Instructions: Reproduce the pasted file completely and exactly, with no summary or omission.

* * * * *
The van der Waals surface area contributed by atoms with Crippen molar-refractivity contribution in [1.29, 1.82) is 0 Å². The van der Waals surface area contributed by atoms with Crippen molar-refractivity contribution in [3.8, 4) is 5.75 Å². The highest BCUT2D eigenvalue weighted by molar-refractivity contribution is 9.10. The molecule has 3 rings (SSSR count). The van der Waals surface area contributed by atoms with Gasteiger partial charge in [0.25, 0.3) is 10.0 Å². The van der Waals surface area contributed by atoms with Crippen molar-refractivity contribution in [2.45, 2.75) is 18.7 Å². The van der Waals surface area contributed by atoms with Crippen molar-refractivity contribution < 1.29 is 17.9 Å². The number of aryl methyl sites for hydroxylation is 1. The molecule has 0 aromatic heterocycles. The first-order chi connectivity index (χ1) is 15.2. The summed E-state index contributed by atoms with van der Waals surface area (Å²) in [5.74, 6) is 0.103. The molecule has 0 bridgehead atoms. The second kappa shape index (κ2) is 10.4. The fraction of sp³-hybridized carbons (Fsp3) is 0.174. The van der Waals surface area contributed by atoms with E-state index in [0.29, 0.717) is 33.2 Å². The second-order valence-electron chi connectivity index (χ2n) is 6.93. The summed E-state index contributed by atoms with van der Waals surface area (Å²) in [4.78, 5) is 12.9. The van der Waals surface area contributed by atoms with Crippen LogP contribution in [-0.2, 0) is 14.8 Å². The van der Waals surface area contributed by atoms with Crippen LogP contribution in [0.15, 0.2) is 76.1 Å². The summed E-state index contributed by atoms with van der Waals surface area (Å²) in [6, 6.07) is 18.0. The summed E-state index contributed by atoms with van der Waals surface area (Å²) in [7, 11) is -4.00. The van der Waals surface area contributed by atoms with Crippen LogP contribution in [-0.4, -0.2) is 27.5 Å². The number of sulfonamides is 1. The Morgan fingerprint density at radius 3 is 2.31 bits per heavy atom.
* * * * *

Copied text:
The van der Waals surface area contributed by atoms with Crippen molar-refractivity contribution in [1.29, 1.82) is 0 Å². The van der Waals surface area contributed by atoms with Crippen molar-refractivity contribution in [3.8, 4) is 5.75 Å². The highest BCUT2D eigenvalue weighted by molar-refractivity contribution is 9.10. The molecule has 3 rings (SSSR count). The van der Waals surface area contributed by atoms with Gasteiger partial charge in [0.25, 0.3) is 10.0 Å². The van der Waals surface area contributed by atoms with Crippen molar-refractivity contribution in [2.45, 2.75) is 18.7 Å². The van der Waals surface area contributed by atoms with Crippen molar-refractivity contribution < 1.29 is 17.9 Å². The number of aryl methyl sites for hydroxylation is 1. The molecule has 0 aromatic heterocycles. The first-order chi connectivity index (χ1) is 15.2. The summed E-state index contributed by atoms with van der Waals surface area (Å²) in [5.74, 6) is 0.103. The molecule has 0 bridgehead atoms. The second kappa shape index (κ2) is 10.4. The fraction of sp³-hybridized carbons (Fsp3) is 0.174. The van der Waals surface area contributed by atoms with E-state index in [0.29, 0.717) is 33.2 Å². The second-order valence-electron chi connectivity index (χ2n) is 6.93. The summed E-state index contributed by atoms with van der Waals surface area (Å²) in [4.78, 5) is 12.9. The van der Waals surface area contributed by atoms with Crippen LogP contribution in [-0.2, 0) is 14.8 Å². The van der Waals surface area contributed by atoms with Crippen LogP contribution in [0.15, 0.2) is 76.1 Å². The summed E-state index contributed by atoms with van der Waals surface area (Å²) in [6, 6.07) is 18.0. The summed E-state index contributed by atoms with van der Waals surface area (Å²) in [7, 11) is -4.00. The van der Waals surface area contributed by atoms with Crippen LogP contribution in [-0.4, -0.2) is 27.5 Å². The number of sulfonamides is 1. The Morgan fingerprint density at radius 3 is 2.31 bits per heavy atom.